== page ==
Hey guys, thanks for your time. How’s things going?
Great. We are having a short break at the moment. The last six months has been crazy busy, so it’s good to be back at home for a while.
OBM: The record is self-titled. Any particular reason? Is this just simply the best representation of what The Go Set is all about?
Basically it was the most collective effort we’ve done as a band, so it sort of fits that it’s self-titled.
OBM: What are you most excited about regarding fans hearing the new songs?
I really like playing ‘Drums of Chelsea’ and it’s a song that seems to get received really well by the audience too.
OBM: What were some of the collective goals of the band going into writing and what are some of the passionately covered topics here?
I think that our collective goal was to make a record that was really succinct. I mean, like, no filler songs. We are always passionate about topics like the environment and political and social injustice, so I guess that is the inspiration for a lot of the songs.
OBM: Is lyric writing often a collaboration between all the band members?
I write all of the lyrics, but we decide on the music structures and the arrangement ideas together.
OBM: Any interesting stories you care to share regarding the writing/recording process?
Not really. It was actually pretty tame. I mean, on all of our other records we’ve drank lot’s of booze and partied while we recorded, but on this record it was very business-like. Maybe because we are a little older and we didn’t want to waste our time and money in a studio making a crappy record.
OBM: Regarding the creative process behind an album, do you feel that your personal approach to songwriting has changed or evolved over the years, alongside the band’s sound? Or has it remained pretty constant?
Yeah, the process has definitely changed. I think that the thing that I’ve learned the most about songwriting is the ability to edit my own songs and to get rid of bits and pieces that aren’t necessary. I think I’ve also learned how to be more creative and less formula driven in the arrangements. Personally, I’ve also had a lot of life experiences in the last ten years that has given me more creative avenues in the songs too.
OBM: You recorded at Hothouse Studios in St Kilda, Melbourne! How did you find working with Paul McKercher?
He’s a genius, and he was really hard on us. His approach is very much about trying to get everything recorded live, and for each of us to play our parts really well. I really enjoyed how professional he was.
OBM: The artwork for the album is quite eye-catching, what is the idea behind it?
We’ve gone for an industrial theme. The photos are all from sites around the old Soviet Union. I like the imagery because it fits with our song ideas. There is a very political theme running through the album, and I like that the artwork represents industrial and political imagery.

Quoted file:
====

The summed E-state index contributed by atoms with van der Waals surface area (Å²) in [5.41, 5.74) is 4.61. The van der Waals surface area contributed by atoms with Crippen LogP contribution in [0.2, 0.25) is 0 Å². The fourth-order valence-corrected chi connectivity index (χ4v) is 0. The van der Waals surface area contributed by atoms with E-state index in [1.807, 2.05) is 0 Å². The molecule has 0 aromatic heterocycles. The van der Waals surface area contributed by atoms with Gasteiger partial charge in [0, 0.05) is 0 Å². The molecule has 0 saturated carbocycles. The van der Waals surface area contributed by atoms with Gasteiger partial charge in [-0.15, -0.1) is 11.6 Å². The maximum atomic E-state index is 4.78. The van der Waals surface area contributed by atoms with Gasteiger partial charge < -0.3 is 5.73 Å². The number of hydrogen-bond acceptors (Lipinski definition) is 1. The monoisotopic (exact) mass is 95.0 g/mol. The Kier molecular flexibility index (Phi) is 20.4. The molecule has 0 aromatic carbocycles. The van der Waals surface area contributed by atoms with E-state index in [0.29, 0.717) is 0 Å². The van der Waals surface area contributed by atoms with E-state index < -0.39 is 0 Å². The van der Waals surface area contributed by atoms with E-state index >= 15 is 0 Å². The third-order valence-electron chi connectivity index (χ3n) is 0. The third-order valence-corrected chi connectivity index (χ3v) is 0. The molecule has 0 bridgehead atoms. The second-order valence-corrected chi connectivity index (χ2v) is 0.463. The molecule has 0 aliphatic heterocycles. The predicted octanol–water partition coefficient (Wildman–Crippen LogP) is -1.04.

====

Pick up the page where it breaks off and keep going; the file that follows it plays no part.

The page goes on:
OBM: What’s your favorite track on the album and why? What is it about?
My favourite song is called ‘The New Age’, mainly because I like what the song is about. We actually recorded it as a demo and then just mixed it for the album. The song is about the state of the world today, and about the process of exploitation between rich countries and poor countries, and about the hypocrisy of violence and inequality that exists globally.
OBM: How hard is it to keep topping what you’ve already achieved?
I don’t know that you ever really top your last effort. I think that each record just represents a moment in time, and a particular point in your creative expression. Obviously artists evolve, so I guess that the goal is to just keep getting better at expressing yourself. I don’t really measure our records by the amount of sales, more about how much I enjoy listening to them in years to come.
OBM: You have had such a long career as a band, how do you feel you have grown as a person and musician from your first album to this most recent work?
That’s a hard question. I suppose that I’ve just grown up as a person, which has also meant that I’ve developed more experiences. Hopefully the process of being a songwriter is fed from life experiences, and hopefully the more material that you write the better you get at creating songs that can tuch people.
OBM: Who have you guys pulled influence from in the past and present musically?
We grew up listening to The Pogues, The Dubliners, Bob Dylan, Bruce Springsteen etc, but these days we also love listening to Flogging Molly, The Gaslight Anthem, Bouncing Souls, and Against Me.
OBM: What do you think of the Australian music scene these days?
It’s tough. I mean, one or two radio station basically control the popularity of all of the local music. If you don’t get a lot of radio play, you really need to build a fanbase by touring. And touring in Australia is really tough, because the country is enormous and there are huge distances between cities.
OBM: Can we expect to see you playing around Germany in the near future?
Yeah, we love playing in Germany. We expect to be back again in the summer of 2013.
OBM: Okay, thanks for your time, anything else you’d like to say to finish up?
Thankyou! Please get a copy of our new album, and hopefully we will see you all in Germany next year!
The Go Set - Drums Of Chelsea
The Go Set-St
The Go Set-Another Round in Melbourne Town
The Go Set-Fallen Fortunes
The Go Set-Rising
The Go Set-A Journey for a Nation
The Go Set-The Hungry Mile
The Go Set-Sing a Song of Revolution
The Go Set-Welcome to the New Dimension
Justin Keenan - Gesang
Ben Fraser - Gitarre, Mandoline, Gesang
Lachlan McSwain - Dudelsack, Flöte
Evan Young - Bass
Ago Soldati - Schlagzeug
" I suppose that I’ve just grown up as a person, which has also meant that I’ve developed more experiences. Hopefully the process of being a songwriter is fed from life experiences, and hopefully the more material that you write the better you get at creating songs that can tuch people."
Review zu The Go Set-The Go Set